Lee Banville, an associate professor of journalism at the University of Montana, conducted a class research project last year, looking at the difference in readership between the Indy and the Missoulian.
That project revealed distinctly different groups seeking equally different products.
“People from the Indy really valued the investigative reporting and its arts and localness,” Banville said. “That was different than what we heard from the Missoulian audience, which saw it more as an institution within the community. It was striking to me how different those audiences were. If Lee does close the Indy, that’s an audience it won’t reach with the Missoulian.”
Since their purchase by Lee, Indy staffers have fought to maintain their independence from the Missoulian, both in public perception and in proximity.
At one point this spring, the Indy was to vacate its office on Orange Street and move in with the Missoulian as a cost-cutting move. That prompted one Indy reporter to quip, “The Indy’s future work space reflects the media wreckage that’s been accumulating through the digital age.”
While that move never took place, the Indy’s staffers are well aware of Lee’s history of downsizing and making layoffs in Montana, including some of the state’s longest-serving and most experienced reporters. By organizing, the Indy sought to have more say in its future under corporate ownership.
Now, staffers say, it’s just looking to survive.
“It’s up in the air as far as what we’ll know by Friday,” said LaVenture. “What we’ve experienced so far is a really pleasant environment when we’re negotiating. I think now, after unionizing, we have a seat at the table. Now that we’ve seen Missoula’s determination, interest and support for the Indy, we hope Lee Enterprises will see that too.”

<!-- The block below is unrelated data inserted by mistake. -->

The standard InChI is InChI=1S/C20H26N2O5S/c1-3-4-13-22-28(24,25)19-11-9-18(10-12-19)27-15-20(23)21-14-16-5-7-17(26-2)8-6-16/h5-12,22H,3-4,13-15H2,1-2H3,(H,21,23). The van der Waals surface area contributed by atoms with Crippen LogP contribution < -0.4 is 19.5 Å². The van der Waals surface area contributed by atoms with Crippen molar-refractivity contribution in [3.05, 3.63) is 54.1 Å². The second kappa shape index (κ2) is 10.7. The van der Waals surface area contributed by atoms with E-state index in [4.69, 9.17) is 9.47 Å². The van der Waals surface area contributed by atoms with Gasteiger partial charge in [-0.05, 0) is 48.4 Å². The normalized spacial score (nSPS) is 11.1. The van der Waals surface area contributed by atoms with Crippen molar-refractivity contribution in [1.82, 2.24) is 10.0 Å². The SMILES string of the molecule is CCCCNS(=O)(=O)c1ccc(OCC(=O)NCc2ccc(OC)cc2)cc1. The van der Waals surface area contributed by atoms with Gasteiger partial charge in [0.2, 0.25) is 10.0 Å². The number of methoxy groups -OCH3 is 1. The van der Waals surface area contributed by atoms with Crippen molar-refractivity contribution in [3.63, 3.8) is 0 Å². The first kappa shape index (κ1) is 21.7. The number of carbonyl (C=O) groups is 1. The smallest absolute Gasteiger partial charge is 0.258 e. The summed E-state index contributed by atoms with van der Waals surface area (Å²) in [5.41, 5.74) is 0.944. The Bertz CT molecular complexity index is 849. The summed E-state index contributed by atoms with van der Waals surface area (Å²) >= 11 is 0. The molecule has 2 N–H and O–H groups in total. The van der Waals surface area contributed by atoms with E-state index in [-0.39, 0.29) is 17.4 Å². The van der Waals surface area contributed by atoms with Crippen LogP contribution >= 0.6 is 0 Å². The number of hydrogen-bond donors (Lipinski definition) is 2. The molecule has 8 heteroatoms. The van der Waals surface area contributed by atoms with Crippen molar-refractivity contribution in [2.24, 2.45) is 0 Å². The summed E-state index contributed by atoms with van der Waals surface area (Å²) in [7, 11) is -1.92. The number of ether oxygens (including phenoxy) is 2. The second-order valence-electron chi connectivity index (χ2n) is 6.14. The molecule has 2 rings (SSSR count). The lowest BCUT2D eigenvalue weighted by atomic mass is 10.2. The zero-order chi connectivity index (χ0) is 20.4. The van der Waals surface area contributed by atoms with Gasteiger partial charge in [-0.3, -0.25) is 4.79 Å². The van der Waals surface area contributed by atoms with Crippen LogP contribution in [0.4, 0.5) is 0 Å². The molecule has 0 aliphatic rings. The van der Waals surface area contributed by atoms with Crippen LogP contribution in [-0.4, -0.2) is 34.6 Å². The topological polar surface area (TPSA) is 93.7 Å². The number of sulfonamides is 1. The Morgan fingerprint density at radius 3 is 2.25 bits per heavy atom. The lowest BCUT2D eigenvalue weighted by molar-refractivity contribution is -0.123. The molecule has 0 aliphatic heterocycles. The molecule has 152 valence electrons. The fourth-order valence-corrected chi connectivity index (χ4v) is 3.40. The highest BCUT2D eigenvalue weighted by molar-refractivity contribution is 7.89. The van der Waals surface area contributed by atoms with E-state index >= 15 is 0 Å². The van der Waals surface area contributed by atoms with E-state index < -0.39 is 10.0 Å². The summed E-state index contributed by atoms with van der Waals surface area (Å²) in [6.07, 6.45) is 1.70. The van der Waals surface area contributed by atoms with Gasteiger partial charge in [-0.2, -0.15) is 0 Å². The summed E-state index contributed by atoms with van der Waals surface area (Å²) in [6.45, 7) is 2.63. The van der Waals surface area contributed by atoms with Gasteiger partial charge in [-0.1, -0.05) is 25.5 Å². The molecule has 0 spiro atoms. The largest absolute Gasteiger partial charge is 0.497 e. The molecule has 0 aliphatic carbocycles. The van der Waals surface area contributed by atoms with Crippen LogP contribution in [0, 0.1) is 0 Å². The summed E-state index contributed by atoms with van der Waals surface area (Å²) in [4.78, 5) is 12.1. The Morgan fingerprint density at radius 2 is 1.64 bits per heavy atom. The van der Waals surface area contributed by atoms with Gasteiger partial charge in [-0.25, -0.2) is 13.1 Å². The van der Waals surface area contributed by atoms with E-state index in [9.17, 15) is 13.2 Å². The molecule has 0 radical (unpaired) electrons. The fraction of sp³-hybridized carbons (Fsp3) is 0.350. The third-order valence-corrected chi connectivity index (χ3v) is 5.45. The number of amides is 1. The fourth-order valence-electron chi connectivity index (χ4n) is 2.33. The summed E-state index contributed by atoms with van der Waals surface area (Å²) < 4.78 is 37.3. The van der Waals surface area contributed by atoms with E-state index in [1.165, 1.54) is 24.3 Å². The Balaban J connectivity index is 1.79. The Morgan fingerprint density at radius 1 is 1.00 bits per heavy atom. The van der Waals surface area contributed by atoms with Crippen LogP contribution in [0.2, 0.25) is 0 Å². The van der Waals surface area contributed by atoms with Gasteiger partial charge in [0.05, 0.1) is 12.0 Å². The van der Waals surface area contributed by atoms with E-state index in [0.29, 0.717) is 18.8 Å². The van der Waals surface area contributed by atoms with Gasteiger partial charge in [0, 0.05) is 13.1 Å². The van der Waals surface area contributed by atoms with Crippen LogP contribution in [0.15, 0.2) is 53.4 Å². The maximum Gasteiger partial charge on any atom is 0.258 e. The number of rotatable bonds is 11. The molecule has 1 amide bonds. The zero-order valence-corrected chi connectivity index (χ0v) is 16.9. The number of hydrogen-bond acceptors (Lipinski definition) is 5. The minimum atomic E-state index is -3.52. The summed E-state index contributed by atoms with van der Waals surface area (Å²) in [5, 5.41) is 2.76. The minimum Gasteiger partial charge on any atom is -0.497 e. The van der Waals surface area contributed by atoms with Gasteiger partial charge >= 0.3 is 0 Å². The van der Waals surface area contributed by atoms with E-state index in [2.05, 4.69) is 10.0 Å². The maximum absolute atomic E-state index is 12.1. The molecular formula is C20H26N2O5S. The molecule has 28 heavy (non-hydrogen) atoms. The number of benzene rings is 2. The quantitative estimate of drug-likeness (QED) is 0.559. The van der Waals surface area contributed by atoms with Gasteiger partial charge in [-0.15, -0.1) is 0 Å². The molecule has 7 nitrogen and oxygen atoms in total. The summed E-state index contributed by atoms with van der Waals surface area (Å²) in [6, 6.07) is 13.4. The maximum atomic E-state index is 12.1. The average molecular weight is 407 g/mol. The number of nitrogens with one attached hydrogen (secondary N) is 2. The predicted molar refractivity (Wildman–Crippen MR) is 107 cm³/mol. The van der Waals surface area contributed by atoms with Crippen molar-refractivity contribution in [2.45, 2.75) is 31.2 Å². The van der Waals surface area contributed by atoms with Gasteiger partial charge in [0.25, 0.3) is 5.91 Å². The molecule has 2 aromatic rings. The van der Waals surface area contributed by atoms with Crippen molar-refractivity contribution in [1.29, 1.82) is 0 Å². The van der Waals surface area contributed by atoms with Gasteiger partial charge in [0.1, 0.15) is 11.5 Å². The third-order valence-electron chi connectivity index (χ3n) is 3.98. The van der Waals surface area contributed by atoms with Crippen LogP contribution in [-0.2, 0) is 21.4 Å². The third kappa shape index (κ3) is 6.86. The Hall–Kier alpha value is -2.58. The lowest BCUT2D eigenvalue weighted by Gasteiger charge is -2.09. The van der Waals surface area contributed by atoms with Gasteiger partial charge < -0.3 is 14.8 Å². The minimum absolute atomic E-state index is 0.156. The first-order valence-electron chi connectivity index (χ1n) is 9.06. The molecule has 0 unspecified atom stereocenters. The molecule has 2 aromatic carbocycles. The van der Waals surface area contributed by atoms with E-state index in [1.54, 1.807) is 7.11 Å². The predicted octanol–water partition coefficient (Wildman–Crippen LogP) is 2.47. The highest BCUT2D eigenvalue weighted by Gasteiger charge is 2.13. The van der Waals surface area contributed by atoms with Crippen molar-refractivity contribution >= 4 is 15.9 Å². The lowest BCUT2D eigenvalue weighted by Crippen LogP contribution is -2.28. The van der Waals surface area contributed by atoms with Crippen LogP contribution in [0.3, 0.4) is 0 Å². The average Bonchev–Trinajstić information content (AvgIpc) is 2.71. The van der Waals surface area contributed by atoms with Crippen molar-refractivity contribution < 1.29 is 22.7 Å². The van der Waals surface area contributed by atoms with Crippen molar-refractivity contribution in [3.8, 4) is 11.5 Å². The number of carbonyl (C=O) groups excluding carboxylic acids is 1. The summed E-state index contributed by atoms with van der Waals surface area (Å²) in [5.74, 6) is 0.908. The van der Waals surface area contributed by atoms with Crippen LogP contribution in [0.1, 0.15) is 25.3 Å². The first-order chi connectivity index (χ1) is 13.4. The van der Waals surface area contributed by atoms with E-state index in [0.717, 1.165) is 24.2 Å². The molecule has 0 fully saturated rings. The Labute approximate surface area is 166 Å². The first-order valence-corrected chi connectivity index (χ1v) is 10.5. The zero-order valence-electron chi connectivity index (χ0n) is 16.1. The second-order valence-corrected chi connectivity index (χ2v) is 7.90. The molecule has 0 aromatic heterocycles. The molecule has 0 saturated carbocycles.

Banville said other alt-weeklies in the country have been shuttered by their corporate buyers, including the City Paper in Baltimore. The list is long, spanning many of the country’s largest cities, from the San Francisco Bay Guardian to the Village Voice.
Oftentimes, Banville said, the corporate buyer swallows the alternative and either turns it into a glorified entertainment listing or ends its publication. While local watchdogs assumed Lee would do the same to the Indy, that was only speculation.
Banville said the Indy’s move to unionize likely forced Lee to reveal its true intentions.
“This situation, it seems to be being couched as a reaction to the unionization of the paper, but I think it was a thing Lee was probably going to do regardless of what the staff did,” Banville said. “It’s just now being put out there more publicly than it would have been, which may be an argument for why the unionization was an interesting move. We wouldn’t have known what Lee was considering otherwise.”
By launching its public campaign this week in #KeepMissoulaIndy, Banville said staffers at the paper have successfully brought the public into the discussion. In some cases at other papers, that never happened.
“This is a conversation that’s now going to be held in the public, and the public will have some input into,” Banville said. “That’s different than what we’ve seen in a lot of communities where newspapers, publishers and corporations sort of make these decisions on their own. They’ll at least have to answer to some of the public who feel the Independent is a valuable part of Missoula.”